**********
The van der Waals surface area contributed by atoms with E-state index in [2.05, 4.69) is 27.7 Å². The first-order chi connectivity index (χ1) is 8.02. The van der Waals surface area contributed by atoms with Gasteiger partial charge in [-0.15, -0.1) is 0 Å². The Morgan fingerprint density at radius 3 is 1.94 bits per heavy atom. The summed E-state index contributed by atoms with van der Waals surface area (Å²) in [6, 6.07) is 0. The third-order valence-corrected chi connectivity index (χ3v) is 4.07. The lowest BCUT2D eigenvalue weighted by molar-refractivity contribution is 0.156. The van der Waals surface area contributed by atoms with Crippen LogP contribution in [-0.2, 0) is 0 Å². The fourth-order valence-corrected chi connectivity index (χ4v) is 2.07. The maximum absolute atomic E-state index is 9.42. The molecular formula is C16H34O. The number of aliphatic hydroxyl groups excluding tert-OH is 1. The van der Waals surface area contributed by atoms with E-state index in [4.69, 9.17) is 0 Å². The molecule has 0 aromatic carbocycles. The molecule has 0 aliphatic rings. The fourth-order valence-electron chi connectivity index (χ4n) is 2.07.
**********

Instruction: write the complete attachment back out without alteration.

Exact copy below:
The van der Waals surface area contributed by atoms with E-state index in [2.05, 4.69) is 27.7 Å². The first-order chi connectivity index (χ1) is 8.02. The van der Waals surface area contributed by atoms with Gasteiger partial charge in [-0.15, -0.1) is 0 Å². The Morgan fingerprint density at radius 3 is 1.94 bits per heavy atom. The summed E-state index contributed by atoms with van der Waals surface area (Å²) in [6, 6.07) is 0. The third-order valence-corrected chi connectivity index (χ3v) is 4.07. The lowest BCUT2D eigenvalue weighted by molar-refractivity contribution is 0.156. The van der Waals surface area contributed by atoms with Crippen LogP contribution in [-0.2, 0) is 0 Å². The fourth-order valence-corrected chi connectivity index (χ4v) is 2.07. The maximum absolute atomic E-state index is 9.42. The molecular formula is C16H34O. The number of aliphatic hydroxyl groups excluding tert-OH is 1. The van der Waals surface area contributed by atoms with E-state index in [4.69, 9.17) is 0 Å². The molecule has 0 aromatic carbocycles. The molecule has 0 aliphatic rings. The fourth-order valence-electron chi connectivity index (χ4n) is 2.07.